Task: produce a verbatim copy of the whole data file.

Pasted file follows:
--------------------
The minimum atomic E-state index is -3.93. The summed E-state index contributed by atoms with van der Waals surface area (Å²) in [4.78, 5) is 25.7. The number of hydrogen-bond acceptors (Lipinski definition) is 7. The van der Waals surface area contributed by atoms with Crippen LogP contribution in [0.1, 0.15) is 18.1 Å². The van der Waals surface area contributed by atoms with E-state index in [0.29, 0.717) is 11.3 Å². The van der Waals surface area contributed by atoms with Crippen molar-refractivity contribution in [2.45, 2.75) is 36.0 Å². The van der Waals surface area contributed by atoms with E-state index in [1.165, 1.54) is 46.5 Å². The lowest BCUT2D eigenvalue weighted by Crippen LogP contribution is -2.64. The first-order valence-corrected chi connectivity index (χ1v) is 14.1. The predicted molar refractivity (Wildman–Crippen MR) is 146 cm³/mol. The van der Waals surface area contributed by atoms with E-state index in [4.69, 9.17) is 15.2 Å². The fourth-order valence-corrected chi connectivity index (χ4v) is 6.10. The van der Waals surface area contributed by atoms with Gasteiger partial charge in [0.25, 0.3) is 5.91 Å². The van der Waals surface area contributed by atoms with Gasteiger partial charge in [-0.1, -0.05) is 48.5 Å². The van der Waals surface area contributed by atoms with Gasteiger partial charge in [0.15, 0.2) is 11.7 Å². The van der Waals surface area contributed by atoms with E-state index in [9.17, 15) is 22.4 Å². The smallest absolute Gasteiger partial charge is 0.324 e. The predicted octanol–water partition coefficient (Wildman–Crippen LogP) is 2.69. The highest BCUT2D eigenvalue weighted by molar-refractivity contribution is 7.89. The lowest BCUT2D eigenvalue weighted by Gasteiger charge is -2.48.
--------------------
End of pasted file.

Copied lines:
The minimum atomic E-state index is -3.93. The summed E-state index contributed by atoms with van der Waals surface area (Å²) in [4.78, 5) is 25.7. The number of hydrogen-bond acceptors (Lipinski definition) is 7. The van der Waals surface area contributed by atoms with Crippen LogP contribution in [0.1, 0.15) is 18.1 Å². The van der Waals surface area contributed by atoms with E-state index in [0.29, 0.717) is 11.3 Å². The van der Waals surface area contributed by atoms with Crippen molar-refractivity contribution in [2.45, 2.75) is 36.0 Å². The van der Waals surface area contributed by atoms with E-state index in [1.165, 1.54) is 46.5 Å². The lowest BCUT2D eigenvalue weighted by Crippen LogP contribution is -2.64. The first-order valence-corrected chi connectivity index (χ1v) is 14.1. The predicted molar refractivity (Wildman–Crippen MR) is 146 cm³/mol. The van der Waals surface area contributed by atoms with E-state index in [4.69, 9.17) is 15.2 Å². The fourth-order valence-corrected chi connectivity index (χ4v) is 6.10. The van der Waals surface area contributed by atoms with Gasteiger partial charge in [0.25, 0.3) is 5.91 Å². The van der Waals surface area contributed by atoms with Gasteiger partial charge in [-0.1, -0.05) is 48.5 Å². The van der Waals surface area contributed by atoms with Gasteiger partial charge in [0.15, 0.2) is 11.7 Å². The van der Waals surface area contributed by atoms with E-state index in [9.17, 15) is 22.4 Å². The smallest absolute Gasteiger partial charge is 0.324 e. The predicted octanol–water partition coefficient (Wildman–Crippen LogP) is 2.69. The highest BCUT2D eigenvalue weighted by molar-refractivity contribution is 7.89. The lowest BCUT2D eigenvalue weighted by Gasteiger charge is -2.48.